philji wrote:In general, in Tantra, where the flower lands indicates the Buddha family, so the Karmapa belongs to this vajra family [of Akshobhya]. Hence the Karmapas wear a dark blue crown on their heads when engaging in enlightened activities [dark blue is the colour associated with Buddha Akshobhya]. Some people also say that the Karmapa is an emanation of Mitrugpa, so this tradition does exist, but in general, the Karmapa, and the lamas of the Dagpo Kagyu, not just the Karma Kagyu, belong to this vajra family.
This is very interesting. Since Karmapa is known as the activity of all Buddhas, I would've thought he would be considered an emanation of Buddha Amoghasiddhi, Lord of the Karma family---especially since green is, for Tibetans, seen to be inclusive of all the other colors (this is why Green Tara is central in most depictions of the 21 Taras).
However, being considered an emanation of Akshobya makes a certain sense, as Vajrakilaya is part of that family and is also considered the manifestation of the activity of the Buddhas.
As for the conflation of the colors dark blue & black, this comes from Indian culture. Many of the Hindu deities are depicted this way; sometimes dark blue, sometimes black with a dark blue tinge, etc.
Wonder which Karmapa's flower landed on Akshobya's portion of the mandala... Or if all of theirs have!
gerdovan wrote:I have read and heard different things as to whose emenation the Karmapas are supposed to be... Chenresig, Guru Rinpoche, Buddha Simha,.....
Does anybody know what the sources for such statements are (if any).? Are there opinions concerning a single correct version?
Pretty sure Karmapa being acknowledged as the 6th Buddha known as Simha (sometimes called Sengé Dradrok, "Lion's Roar" or Drukpa Sengé, "Thunder [Dragon] Lion" in Tibetan) stems from Chokgyur Lingpa's vision of the 21 Karmapas. Chokgyur Lingpa, you may recall, was one of the founding fathers of the Rimé movement (along with Jamyang Khyentse Wangpo & Jamgön Kongtrul Lodrö Thayé). He and the Karmapa had a close bond, and would give teachings to each other.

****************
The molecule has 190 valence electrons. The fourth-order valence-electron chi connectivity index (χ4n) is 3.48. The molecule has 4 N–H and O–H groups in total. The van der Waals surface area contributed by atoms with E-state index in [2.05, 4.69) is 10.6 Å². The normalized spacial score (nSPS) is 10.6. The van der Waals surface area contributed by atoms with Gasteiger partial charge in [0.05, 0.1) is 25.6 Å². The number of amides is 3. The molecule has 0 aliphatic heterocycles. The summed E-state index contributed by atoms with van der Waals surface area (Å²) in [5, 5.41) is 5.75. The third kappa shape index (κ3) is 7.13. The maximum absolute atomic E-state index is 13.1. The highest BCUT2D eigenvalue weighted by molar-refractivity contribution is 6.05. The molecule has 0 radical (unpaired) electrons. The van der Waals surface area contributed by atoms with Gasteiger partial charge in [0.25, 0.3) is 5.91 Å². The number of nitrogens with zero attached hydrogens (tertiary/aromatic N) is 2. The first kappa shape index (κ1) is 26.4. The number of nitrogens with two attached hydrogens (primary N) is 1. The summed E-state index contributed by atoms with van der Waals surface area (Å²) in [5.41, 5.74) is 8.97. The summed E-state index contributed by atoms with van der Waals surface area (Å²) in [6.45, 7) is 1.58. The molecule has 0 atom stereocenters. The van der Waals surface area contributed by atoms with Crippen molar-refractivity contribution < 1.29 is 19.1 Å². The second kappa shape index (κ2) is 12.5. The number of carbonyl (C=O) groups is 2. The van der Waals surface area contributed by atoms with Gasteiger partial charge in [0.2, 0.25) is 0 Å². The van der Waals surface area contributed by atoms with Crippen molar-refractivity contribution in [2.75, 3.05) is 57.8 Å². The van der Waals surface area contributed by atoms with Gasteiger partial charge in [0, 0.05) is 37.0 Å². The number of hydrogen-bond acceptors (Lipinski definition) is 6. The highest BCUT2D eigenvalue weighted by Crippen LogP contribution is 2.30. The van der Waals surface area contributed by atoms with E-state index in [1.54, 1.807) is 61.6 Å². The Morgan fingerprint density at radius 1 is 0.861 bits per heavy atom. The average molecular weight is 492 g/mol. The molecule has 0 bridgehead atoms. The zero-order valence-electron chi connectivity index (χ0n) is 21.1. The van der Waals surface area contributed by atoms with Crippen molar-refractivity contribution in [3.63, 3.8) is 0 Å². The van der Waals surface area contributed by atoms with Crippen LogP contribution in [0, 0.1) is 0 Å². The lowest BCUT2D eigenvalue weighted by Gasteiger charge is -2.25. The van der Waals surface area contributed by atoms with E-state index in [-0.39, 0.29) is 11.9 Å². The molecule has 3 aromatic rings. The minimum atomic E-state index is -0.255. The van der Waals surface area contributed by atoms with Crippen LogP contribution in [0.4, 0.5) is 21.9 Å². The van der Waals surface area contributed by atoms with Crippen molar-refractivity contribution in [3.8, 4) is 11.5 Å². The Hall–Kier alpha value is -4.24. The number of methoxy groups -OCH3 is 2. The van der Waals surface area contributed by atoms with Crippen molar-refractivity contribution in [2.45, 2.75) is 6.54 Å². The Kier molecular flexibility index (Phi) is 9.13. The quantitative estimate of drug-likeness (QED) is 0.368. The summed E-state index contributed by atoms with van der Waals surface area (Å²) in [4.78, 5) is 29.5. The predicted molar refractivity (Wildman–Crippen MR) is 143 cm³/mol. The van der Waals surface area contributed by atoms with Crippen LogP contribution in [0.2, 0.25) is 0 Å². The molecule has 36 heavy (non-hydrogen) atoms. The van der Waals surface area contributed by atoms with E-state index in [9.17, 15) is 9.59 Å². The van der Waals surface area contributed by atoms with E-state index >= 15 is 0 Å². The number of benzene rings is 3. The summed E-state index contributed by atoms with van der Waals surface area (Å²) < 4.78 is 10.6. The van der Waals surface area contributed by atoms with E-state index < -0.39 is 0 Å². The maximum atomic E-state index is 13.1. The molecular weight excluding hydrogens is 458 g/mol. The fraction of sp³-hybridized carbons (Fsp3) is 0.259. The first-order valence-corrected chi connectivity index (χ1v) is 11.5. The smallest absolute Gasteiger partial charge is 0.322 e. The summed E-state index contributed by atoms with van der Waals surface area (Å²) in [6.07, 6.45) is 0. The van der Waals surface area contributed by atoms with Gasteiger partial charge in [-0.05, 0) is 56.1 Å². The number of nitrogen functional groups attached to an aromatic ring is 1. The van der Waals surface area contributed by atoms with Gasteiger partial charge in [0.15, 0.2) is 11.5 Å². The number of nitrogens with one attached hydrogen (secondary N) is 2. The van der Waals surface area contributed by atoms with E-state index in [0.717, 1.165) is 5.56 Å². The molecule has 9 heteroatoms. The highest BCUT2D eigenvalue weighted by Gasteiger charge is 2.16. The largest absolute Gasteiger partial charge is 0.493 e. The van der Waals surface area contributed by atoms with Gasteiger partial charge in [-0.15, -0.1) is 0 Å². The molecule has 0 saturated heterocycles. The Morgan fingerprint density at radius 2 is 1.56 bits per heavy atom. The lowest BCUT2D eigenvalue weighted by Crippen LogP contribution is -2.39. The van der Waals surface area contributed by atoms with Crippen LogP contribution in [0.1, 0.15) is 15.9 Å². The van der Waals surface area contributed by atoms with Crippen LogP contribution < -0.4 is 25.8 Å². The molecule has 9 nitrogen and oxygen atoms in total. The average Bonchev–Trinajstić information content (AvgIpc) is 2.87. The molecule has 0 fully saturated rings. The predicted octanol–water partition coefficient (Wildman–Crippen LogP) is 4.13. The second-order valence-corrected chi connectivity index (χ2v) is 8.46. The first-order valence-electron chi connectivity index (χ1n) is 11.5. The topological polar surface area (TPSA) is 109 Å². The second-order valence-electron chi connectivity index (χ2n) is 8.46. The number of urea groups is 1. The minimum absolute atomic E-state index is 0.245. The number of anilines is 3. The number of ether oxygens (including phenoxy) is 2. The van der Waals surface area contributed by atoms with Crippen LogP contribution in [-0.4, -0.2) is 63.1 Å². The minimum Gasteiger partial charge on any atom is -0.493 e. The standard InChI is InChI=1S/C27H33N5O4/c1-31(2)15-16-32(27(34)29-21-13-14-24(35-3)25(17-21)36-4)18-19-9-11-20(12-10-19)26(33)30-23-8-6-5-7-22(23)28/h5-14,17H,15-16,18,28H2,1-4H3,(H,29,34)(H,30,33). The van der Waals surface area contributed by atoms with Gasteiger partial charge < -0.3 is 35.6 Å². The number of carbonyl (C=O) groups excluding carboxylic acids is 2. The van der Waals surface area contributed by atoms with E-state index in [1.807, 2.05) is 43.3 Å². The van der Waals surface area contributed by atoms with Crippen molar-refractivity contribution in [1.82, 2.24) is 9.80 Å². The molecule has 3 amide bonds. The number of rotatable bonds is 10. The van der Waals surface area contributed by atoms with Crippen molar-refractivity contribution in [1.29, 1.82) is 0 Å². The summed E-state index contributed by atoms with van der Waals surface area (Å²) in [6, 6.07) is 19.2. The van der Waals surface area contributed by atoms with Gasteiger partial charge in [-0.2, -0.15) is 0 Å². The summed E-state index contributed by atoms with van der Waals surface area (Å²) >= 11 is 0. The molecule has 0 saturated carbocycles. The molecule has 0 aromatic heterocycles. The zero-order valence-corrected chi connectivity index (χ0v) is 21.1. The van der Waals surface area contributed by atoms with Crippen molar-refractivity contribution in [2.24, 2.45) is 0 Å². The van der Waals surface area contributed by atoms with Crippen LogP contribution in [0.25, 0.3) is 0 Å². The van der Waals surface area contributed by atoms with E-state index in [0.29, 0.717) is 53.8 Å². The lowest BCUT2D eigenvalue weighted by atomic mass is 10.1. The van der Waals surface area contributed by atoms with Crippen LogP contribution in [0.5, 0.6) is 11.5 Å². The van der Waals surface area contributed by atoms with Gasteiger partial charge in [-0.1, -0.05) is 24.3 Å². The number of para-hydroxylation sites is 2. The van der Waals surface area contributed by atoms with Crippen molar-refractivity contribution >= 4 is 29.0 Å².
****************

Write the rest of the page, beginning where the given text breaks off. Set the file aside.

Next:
The 17th Gyalwang Karmapa's new website goes into Chokgyur Lingpa's vision in detail: http://kagyuoffice.org/karmapa/the-vision-of-terchen-chogyur-dechen-lingpa-mid-19th-century-c-e/
Khandro.net is another great site for context on just about everything Dharma (and especially Kagyu). The site's author, Sangye Khandro, has taken it upon herself to research all things thoroughly, give sources, and even provide the wider context of comparative religion & culture. Here's what she wrote on the prophecies about the Karmapa: http://www.khandro.net/Karmapas.htm#predictions
As for Karmapa being acknowledged as an emanation of Guru Rinpoche, this is explicit in teachings on the vision Yongey Mingyur Dorjé had of the 2nd Karmapa after completing is Bernagchen practice one day, and led to the Karma Pakshi gurusadhana. http://www.kagyu.org/ktd/karmapakshi.php
It's very possible that the association existed long before that, though, as Karmapa is known to have been Gyalwa Chöyang, one of Guru Rinpoche's 25 disciples (and I've heard it said that they were themselves emanations of Padmasambhava).
Regarding His Holiness being seen as an emanation of Chenrezig, this has a very long history and is pretty common knowledge, so I'm not sure that the lamas even feel the need to explain that. Still, it comes up in stories about the Karmapas as retold by other lamas. There is a great story about the 16th Karmapa where he acknowledged that he was Thousand-Armed Avalokita, but for some reason I can't find it at the moment. It's out there on the interwebs somewhere, but for now this will have to do for now: http://www.rumtek.org/hh/ht/ht02.html
There is an excellent book on just this subject, with tales recounted by the 15th & 16th Karmapas themselves. Not surprisingly, it's called Former Lives of the Karmapas